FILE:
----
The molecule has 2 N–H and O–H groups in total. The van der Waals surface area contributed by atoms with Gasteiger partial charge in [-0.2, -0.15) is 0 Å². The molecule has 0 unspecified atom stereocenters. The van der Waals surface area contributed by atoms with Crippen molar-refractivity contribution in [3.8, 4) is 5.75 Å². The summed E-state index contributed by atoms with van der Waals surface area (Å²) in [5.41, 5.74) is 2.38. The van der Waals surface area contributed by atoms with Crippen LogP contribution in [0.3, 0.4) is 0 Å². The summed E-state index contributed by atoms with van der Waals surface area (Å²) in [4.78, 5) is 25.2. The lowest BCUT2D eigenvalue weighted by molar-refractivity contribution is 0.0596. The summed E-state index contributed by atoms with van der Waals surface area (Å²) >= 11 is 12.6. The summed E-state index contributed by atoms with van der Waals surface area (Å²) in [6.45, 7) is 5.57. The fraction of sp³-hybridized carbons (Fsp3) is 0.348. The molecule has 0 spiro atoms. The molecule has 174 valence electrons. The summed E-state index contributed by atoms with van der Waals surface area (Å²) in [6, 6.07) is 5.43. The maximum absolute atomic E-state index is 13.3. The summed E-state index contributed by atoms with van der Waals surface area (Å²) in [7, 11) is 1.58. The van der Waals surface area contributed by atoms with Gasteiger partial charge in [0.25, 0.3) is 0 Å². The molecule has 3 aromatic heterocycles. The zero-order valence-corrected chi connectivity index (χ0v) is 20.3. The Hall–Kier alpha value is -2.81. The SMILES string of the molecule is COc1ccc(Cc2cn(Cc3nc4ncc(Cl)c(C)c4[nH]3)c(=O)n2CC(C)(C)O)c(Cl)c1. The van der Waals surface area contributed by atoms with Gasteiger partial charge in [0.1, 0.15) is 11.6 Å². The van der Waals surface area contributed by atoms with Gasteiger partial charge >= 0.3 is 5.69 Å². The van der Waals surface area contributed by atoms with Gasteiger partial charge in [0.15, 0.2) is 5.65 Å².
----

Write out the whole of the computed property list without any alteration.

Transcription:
The molecule has 2 N–H and O–H groups in total. The van der Waals surface area contributed by atoms with Gasteiger partial charge in [-0.2, -0.15) is 0 Å². The molecule has 0 unspecified atom stereocenters. The van der Waals surface area contributed by atoms with Crippen molar-refractivity contribution in [3.8, 4) is 5.75 Å². The summed E-state index contributed by atoms with van der Waals surface area (Å²) in [5.41, 5.74) is 2.38. The van der Waals surface area contributed by atoms with Crippen LogP contribution in [0.3, 0.4) is 0 Å². The summed E-state index contributed by atoms with van der Waals surface area (Å²) in [4.78, 5) is 25.2. The lowest BCUT2D eigenvalue weighted by molar-refractivity contribution is 0.0596. The summed E-state index contributed by atoms with van der Waals surface area (Å²) >= 11 is 12.6. The summed E-state index contributed by atoms with van der Waals surface area (Å²) in [6.45, 7) is 5.57. The fraction of sp³-hybridized carbons (Fsp3) is 0.348. The molecule has 0 spiro atoms. The molecule has 174 valence electrons. The summed E-state index contributed by atoms with van der Waals surface area (Å²) in [6, 6.07) is 5.43. The maximum absolute atomic E-state index is 13.3. The summed E-state index contributed by atoms with van der Waals surface area (Å²) in [7, 11) is 1.58. The van der Waals surface area contributed by atoms with Gasteiger partial charge in [0.25, 0.3) is 0 Å². The molecule has 3 aromatic heterocycles. The zero-order valence-corrected chi connectivity index (χ0v) is 20.3. The Hall–Kier alpha value is -2.81. The SMILES string of the molecule is COc1ccc(Cc2cn(Cc3nc4ncc(Cl)c(C)c4[nH]3)c(=O)n2CC(C)(C)O)c(Cl)c1. The van der Waals surface area contributed by atoms with Gasteiger partial charge in [0.1, 0.15) is 11.6 Å². The van der Waals surface area contributed by atoms with Gasteiger partial charge >= 0.3 is 5.69 Å². The van der Waals surface area contributed by atoms with Gasteiger partial charge in [0.15, 0.2) is 5.65 Å².